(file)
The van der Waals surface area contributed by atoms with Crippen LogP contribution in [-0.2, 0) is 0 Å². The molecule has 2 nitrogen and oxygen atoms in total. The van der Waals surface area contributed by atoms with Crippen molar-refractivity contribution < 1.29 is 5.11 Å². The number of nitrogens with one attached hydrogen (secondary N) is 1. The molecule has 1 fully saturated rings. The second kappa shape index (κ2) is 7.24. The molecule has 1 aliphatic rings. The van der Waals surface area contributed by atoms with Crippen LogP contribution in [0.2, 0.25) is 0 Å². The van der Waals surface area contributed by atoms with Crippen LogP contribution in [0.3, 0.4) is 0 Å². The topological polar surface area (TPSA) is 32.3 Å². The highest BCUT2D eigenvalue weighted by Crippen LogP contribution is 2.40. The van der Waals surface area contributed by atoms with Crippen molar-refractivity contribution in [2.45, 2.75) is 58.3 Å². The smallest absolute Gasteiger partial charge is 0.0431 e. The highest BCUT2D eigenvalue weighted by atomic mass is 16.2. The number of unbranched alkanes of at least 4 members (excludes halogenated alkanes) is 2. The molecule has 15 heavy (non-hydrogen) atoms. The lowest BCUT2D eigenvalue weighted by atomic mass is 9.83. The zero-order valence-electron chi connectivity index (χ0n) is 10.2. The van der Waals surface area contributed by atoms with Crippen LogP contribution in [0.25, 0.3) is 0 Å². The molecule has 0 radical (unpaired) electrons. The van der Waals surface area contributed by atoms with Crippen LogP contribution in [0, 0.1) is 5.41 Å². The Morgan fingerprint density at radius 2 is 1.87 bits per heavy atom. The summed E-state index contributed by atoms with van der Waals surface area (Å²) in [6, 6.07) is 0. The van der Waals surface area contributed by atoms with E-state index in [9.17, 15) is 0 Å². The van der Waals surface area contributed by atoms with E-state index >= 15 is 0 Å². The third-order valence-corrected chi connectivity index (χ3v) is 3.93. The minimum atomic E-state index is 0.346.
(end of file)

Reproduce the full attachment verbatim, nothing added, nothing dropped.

The van der Waals surface area contributed by atoms with Crippen LogP contribution in [-0.2, 0) is 0 Å². The molecule has 2 nitrogen and oxygen atoms in total. The van der Waals surface area contributed by atoms with Crippen molar-refractivity contribution < 1.29 is 5.11 Å². The number of nitrogens with one attached hydrogen (secondary N) is 1. The molecule has 1 fully saturated rings. The second kappa shape index (κ2) is 7.24. The molecule has 1 aliphatic rings. The van der Waals surface area contributed by atoms with Crippen LogP contribution in [0.2, 0.25) is 0 Å². The van der Waals surface area contributed by atoms with Crippen LogP contribution in [0.3, 0.4) is 0 Å². The topological polar surface area (TPSA) is 32.3 Å². The highest BCUT2D eigenvalue weighted by Crippen LogP contribution is 2.40. The van der Waals surface area contributed by atoms with Crippen molar-refractivity contribution in [2.45, 2.75) is 58.3 Å². The smallest absolute Gasteiger partial charge is 0.0431 e. The highest BCUT2D eigenvalue weighted by atomic mass is 16.2. The number of unbranched alkanes of at least 4 members (excludes halogenated alkanes) is 2. The molecule has 15 heavy (non-hydrogen) atoms. The lowest BCUT2D eigenvalue weighted by atomic mass is 9.83. The zero-order valence-electron chi connectivity index (χ0n) is 10.2. The van der Waals surface area contributed by atoms with Crippen LogP contribution in [0.25, 0.3) is 0 Å². The molecule has 0 radical (unpaired) electrons. The van der Waals surface area contributed by atoms with Crippen LogP contribution in [0, 0.1) is 5.41 Å². The Morgan fingerprint density at radius 2 is 1.87 bits per heavy atom. The summed E-state index contributed by atoms with van der Waals surface area (Å²) in [6, 6.07) is 0. The van der Waals surface area contributed by atoms with E-state index in [9.17, 15) is 0 Å². The van der Waals surface area contributed by atoms with E-state index >= 15 is 0 Å². The third-order valence-corrected chi connectivity index (χ3v) is 3.93. The minimum atomic E-state index is 0.346.